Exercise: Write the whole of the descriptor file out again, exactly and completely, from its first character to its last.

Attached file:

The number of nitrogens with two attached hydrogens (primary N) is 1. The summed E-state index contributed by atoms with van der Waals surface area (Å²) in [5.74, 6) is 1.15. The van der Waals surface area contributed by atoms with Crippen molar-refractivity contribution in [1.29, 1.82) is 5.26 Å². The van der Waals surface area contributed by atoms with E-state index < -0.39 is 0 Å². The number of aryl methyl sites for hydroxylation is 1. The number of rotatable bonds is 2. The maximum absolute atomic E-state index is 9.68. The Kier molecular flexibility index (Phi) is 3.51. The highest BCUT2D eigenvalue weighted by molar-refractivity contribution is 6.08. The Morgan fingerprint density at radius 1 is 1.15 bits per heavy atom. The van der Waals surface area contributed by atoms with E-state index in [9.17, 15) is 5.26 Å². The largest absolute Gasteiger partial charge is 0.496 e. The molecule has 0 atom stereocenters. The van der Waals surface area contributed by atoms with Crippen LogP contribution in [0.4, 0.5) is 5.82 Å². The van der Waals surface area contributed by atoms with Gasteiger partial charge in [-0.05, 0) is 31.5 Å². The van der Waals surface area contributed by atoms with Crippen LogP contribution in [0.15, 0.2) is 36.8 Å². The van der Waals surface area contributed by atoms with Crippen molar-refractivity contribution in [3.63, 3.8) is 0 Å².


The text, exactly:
The number of nitrogens with two attached hydrogens (primary N) is 1. The summed E-state index contributed by atoms with van der Waals surface area (Å²) in [5.74, 6) is 1.15. The van der Waals surface area contributed by atoms with Crippen molar-refractivity contribution in [1.29, 1.82) is 5.26 Å². The van der Waals surface area contributed by atoms with E-state index < -0.39 is 0 Å². The number of aryl methyl sites for hydroxylation is 1. The number of rotatable bonds is 2. The maximum absolute atomic E-state index is 9.68. The Kier molecular flexibility index (Phi) is 3.51. The highest BCUT2D eigenvalue weighted by molar-refractivity contribution is 6.08. The Morgan fingerprint density at radius 1 is 1.15 bits per heavy atom. The van der Waals surface area contributed by atoms with E-state index in [9.17, 15) is 5.26 Å². The largest absolute Gasteiger partial charge is 0.496 e. The molecule has 0 atom stereocenters. The van der Waals surface area contributed by atoms with Crippen LogP contribution in [0.4, 0.5) is 5.82 Å². The van der Waals surface area contributed by atoms with Gasteiger partial charge in [-0.05, 0) is 31.5 Å². The van der Waals surface area contributed by atoms with Crippen LogP contribution in [0.15, 0.2) is 36.8 Å². The van der Waals surface area contributed by atoms with Crippen molar-refractivity contribution in [3.63, 3.8) is 0 Å².